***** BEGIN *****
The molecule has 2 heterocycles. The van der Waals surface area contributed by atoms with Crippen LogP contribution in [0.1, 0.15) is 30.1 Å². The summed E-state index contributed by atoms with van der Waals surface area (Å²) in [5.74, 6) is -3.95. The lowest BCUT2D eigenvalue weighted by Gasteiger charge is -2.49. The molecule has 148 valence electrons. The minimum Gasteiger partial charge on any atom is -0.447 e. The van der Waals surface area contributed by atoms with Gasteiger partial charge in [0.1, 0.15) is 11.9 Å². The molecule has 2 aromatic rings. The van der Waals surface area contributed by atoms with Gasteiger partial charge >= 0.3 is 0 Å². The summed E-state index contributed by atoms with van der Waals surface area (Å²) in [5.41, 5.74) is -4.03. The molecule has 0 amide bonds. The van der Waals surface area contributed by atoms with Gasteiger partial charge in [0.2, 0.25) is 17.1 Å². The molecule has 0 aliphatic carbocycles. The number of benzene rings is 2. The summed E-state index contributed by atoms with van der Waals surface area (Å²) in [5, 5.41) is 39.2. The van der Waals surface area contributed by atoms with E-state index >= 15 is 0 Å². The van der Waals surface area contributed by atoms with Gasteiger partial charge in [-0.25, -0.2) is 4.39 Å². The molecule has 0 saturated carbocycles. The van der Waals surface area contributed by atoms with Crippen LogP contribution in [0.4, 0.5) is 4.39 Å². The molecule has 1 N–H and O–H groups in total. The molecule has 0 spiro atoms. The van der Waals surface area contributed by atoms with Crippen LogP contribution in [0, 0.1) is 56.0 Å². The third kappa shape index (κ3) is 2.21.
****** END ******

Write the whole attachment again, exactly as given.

The molecule has 2 heterocycles. The van der Waals surface area contributed by atoms with Crippen LogP contribution in [0.1, 0.15) is 30.1 Å². The summed E-state index contributed by atoms with van der Waals surface area (Å²) in [5.74, 6) is -3.95. The lowest BCUT2D eigenvalue weighted by Gasteiger charge is -2.49. The molecule has 148 valence electrons. The minimum Gasteiger partial charge on any atom is -0.447 e. The van der Waals surface area contributed by atoms with Gasteiger partial charge in [0.1, 0.15) is 11.9 Å². The molecule has 2 aromatic rings. The van der Waals surface area contributed by atoms with Gasteiger partial charge >= 0.3 is 0 Å². The summed E-state index contributed by atoms with van der Waals surface area (Å²) in [5.41, 5.74) is -4.03. The molecule has 0 amide bonds. The van der Waals surface area contributed by atoms with Gasteiger partial charge in [0.2, 0.25) is 17.1 Å². The molecule has 0 aliphatic carbocycles. The number of benzene rings is 2. The summed E-state index contributed by atoms with van der Waals surface area (Å²) in [5, 5.41) is 39.2. The van der Waals surface area contributed by atoms with E-state index >= 15 is 0 Å². The van der Waals surface area contributed by atoms with Gasteiger partial charge in [-0.25, -0.2) is 4.39 Å². The molecule has 0 saturated carbocycles. The van der Waals surface area contributed by atoms with Crippen LogP contribution in [0.4, 0.5) is 4.39 Å². The molecule has 1 N–H and O–H groups in total. The molecule has 0 spiro atoms. The van der Waals surface area contributed by atoms with Crippen LogP contribution in [0, 0.1) is 56.0 Å². The third kappa shape index (κ3) is 2.21.